Continuing to contemplate the mystery of Christ’s Baptism and the Theophany of the Holy Trinity. Below are two hymns from the Vespers of the Feast of Theophany. The first introduces the sense of coverings or clothing – things that Christ puts on. As God, Christ clothes Himself with light as with a garment (Psalm 104:2). At Vespers we sing in the prokeimenon that the Lord clothes Himself with majesty. Some in Orthodoxy takes this as a reference to the incarnation in which God clothes Himself with a human body. The human body was originally created for glory, and Adam and Eve were thought to where glorious garments in Paradise before the Fall. After the fall, they put on “garments of skin” which God gave them (Genesis 3:21). Christ takes on Himself that garment and transfigures and transforms it back into majesty and glory. Just by putting on human nature, Christ restores it to majesty – this is the saving power of the incarnation.
In the hymn below, Christ also covers Himself with the water of the Jordan – as God He is invisible and ineffable. He stands naked in the river, yet the waters cover Him. The imagery is one of mystery – in Christ, the human body hides God. The river is covering the body to reveal God! In the incarnation He allows Himself to be visible. Since we were created in His image and likeness, we have some sense of Christ in each human being. In the incarnation we see the type in whose image we are made. But being God, even incarnate, He is not guilty of sin. God made Christ to be sin, even though He never commits sin (2 Corinthians 5:21). Being God, being pure and holy, it is Christ who gives to baptism the power to take away sin and to regenerate every human being.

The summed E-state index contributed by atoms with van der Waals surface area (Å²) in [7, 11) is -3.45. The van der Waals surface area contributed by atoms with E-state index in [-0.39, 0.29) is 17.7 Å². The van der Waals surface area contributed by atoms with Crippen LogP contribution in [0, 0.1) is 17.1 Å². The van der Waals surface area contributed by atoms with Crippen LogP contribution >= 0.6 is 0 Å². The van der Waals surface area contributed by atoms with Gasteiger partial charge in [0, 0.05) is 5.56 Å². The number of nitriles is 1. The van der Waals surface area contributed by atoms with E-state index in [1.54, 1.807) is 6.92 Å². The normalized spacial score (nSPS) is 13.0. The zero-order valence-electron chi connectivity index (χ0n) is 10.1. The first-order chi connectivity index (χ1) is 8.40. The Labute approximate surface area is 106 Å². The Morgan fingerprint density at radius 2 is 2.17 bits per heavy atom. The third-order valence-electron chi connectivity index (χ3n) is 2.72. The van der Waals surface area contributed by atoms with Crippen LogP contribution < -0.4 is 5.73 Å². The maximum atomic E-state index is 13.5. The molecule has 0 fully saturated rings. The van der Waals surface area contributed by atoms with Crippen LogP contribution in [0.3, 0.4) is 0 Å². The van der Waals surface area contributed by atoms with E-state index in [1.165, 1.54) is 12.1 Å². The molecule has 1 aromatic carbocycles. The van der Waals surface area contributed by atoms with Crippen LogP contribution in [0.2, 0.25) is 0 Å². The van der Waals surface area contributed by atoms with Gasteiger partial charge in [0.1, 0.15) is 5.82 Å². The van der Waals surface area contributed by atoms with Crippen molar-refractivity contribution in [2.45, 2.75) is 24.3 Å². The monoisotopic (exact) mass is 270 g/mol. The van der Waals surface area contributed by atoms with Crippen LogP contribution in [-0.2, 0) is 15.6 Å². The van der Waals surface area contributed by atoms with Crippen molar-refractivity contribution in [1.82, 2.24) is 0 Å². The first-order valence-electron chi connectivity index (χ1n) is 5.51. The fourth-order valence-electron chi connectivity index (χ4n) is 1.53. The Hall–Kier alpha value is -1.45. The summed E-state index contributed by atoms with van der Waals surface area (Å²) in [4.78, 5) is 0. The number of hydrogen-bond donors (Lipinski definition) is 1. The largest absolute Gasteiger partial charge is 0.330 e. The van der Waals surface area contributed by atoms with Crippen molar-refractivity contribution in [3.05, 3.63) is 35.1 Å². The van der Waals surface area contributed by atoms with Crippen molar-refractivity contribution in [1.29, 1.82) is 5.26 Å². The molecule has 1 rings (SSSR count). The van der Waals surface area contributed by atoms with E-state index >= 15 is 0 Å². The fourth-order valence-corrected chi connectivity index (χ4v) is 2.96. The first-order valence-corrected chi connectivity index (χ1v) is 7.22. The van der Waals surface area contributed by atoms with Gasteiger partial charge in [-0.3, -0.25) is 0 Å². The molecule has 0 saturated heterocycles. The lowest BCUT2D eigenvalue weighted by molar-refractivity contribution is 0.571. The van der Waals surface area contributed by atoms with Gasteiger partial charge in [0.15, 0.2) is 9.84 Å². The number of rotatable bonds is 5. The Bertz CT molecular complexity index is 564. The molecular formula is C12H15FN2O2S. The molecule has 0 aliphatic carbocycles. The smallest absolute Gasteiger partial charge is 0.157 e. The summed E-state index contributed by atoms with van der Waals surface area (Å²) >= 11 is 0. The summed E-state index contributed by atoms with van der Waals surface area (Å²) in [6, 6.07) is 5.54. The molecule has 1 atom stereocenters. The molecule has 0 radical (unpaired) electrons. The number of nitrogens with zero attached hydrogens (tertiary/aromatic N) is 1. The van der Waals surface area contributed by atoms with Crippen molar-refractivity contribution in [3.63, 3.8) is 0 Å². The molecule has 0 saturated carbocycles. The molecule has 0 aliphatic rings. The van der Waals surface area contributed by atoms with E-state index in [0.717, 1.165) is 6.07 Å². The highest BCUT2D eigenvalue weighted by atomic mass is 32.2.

He who covers Himself with Light as with a garment
Has granted for our sake to become as we are.
Today He is covered by the streams of the Jordan,
Though He has no need to be cleansed by them:
But through the cleansing that He Himself receives
Wonder! He bestows regeneration on us!
He refashions without shattering,
And without fire, He casts anew,
And He saves those who are enlightened in Him,
Christ our God, the Savior of our souls.
I love the imagery of Christ regenerating, refashioning and recreating us – without shattering or fire. He refashions by balm not burning. He recreates by degree not destroying. He edifies by design not demolishing.
Christ does not destroy His creatures but finds a way to renew and refashion us from within, without having to melt us down or destroy us because we are too evil. He renews the goodness innate in our being, which He bestowed on each of us at our conception – His image! Christ has become incarnate because humans are capable of being redeemed and created anew. Christ makes all things new, not all new things (Revelation 21:5). God loves us because He did not create junk. God has the eyes to see the goodness in us, savable and redeemable, capable of restoration and renewal. God does not need to annihilate creation or the human body in order to save it. The hymns of the Orthodox Church often marvel that in the incarnation divinity does not destroy humanity. The Virgin Mary is not destroyed by having God incarnate in her womb, just as Moses saw a bush being burned yet not consumed. God is fire, yet one that does not destroy but renews. God saves the Three Youths in the fiery furnace, an image of hell, where the fire becomes like dew to those whom God loves. The divine-human fusion of the incarnation and theosis is God’s method of salvation.
The incarnation of God in Christ is recognized and worshiped by all parts of creation, as we see in the hymn below.
Lord, in Your desire to fulfill what you appointed from eternity,
You have received ministers from all the creation at this, Your mystery:
Gabriel from among the angels,
The Virgin from among humans,
The star from the heavens,
and Jordan from the waters;
And in its stream You have washed away the transgression of the world.
O Savior, glory to You!
Angels, humans, heaven and earth are all united in Christ, and each finds the representative to serve Him as is clear in the icons of Theophany.